[dns-operations] extra records in resolver answer, any benefit?
marek.vavrusa at nic.cz
Tue Jan 27 16:19:54 UTC 2015
On 27 January 2015 at 15:27, Edward Lewis <edward.lewis at icann.org> wrote:
> On 1/27/15, 5:46, "bert hubert" <bert.hubert at netherlabs.nl> wrote:
>>Can you name me one client side application that benefits from anything
>>other than the answer section?
> This may have been meant as a rhetorical question, but it’s pretty
> I’ve thought much over the years about a way to mathematically reduce the
> DNS protocol into a state machine. Yeah, I know you’ve heard that joke
> before. The protocol definition stated out life with a few too many
> exceptional cases and over the next decades suffered a few fractures,
> etc., preventing the derivation of a useable state machine. By usable, I
> mean one that can easily be documented, worked with, and explained. The
> DNS today can be described as a state machine, but describing it would be
> no simpler than reading all of the lines of code in all of the
> implementations in play. (Like saying my collection of sea shells is so
> large, I’ve scattered them along all of the beaches of the world.)
I fell in love with state machines, and I'm trying to leverage them as
much as possible in both recursive and
authoritative, but it's sometimes counter-intuitive. So I respect any
effort in making it
simpler and understandable.
> But for this, first, I would like to believe that applications need not
> see anything that is not in the Answer Section. (If so, DNS protocol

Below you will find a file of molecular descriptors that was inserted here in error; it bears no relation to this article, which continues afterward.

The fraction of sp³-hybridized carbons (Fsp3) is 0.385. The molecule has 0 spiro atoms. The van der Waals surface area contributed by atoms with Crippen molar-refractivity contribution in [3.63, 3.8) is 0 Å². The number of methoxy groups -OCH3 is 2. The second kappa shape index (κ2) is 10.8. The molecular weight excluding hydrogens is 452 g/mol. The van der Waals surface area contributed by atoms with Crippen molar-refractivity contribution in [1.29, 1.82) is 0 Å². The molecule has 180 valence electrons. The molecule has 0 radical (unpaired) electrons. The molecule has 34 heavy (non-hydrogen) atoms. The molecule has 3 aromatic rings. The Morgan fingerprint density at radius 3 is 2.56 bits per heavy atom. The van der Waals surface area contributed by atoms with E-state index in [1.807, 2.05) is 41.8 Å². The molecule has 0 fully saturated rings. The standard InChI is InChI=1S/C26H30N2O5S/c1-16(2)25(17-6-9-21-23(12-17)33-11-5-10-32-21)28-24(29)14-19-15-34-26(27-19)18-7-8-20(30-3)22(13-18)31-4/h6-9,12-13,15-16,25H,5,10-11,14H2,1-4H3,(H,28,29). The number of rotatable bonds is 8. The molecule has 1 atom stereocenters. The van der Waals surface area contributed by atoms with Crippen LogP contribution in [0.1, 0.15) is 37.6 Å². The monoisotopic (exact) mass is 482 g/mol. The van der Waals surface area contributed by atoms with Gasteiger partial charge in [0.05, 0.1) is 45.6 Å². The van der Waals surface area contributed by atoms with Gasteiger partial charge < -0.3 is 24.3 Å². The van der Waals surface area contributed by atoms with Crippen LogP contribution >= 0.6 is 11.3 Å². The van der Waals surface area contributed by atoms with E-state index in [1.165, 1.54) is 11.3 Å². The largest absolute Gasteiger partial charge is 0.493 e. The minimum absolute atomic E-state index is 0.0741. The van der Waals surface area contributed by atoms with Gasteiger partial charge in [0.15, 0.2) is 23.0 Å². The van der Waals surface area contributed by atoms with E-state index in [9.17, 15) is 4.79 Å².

> engineers could muck all day with the header and other sections.) Besides
> the protocol-archeological evidence that port 25 (SMTP) and port 53 are
> cousins (referring to the inclusion of address records, when available, in
> the Additional Section if a a mail exchanger record is in the Answer
> Section) there is very little to suggest than any other application “got
> it’s hooks into” the DNS protocol. I say this having been through
> discussions to break that statement.
> There’s one other hook where applications use information outside the
> Answer Section and that is negative answers. The reason is that in a
> negative answer, there may be an empty Answer Section (think CNAME as
> counter example) with either a name error in the rcode field and maybe a
> start of authority record in the Authority section. Applications may not
> necessarily care about the timing parameters (TTL) - but in the sense of
> the question above, I would say that applications might use more detailed
> failure information.
For example the NODATA response can be formatted in multiple ways,
resolvers can't count on authoritative setting AA=1 and so on.
Client application would have to deal with these ambiguities and
couldn't count on it anyway.
While I don't think it's fixable without losing backwards compatibility,
this encourages me in returning "only what I have to", nothing more.
> Ideally, though, all an application would need should be confined to the
> Answer Section. The rest is for the benefit of the DNS system itself.
> (DNSSEC was designed to be consumed within the DNS system, I won’t debate
> whether applications should try to be aware of it. I know there is stated
> interest that applications be aware of DNSSEC, I’m avoiding that here.)
>>It will still be digging through caches and creating larger packets
> My initial reaction - extraneous data has proven to be weaponry in traffic
> flooding attack mechanisms. (Including the upward referrals that became
> to signal lame delegations.)
> Don Quixote
Thanks, I honestly appreciate the insights.
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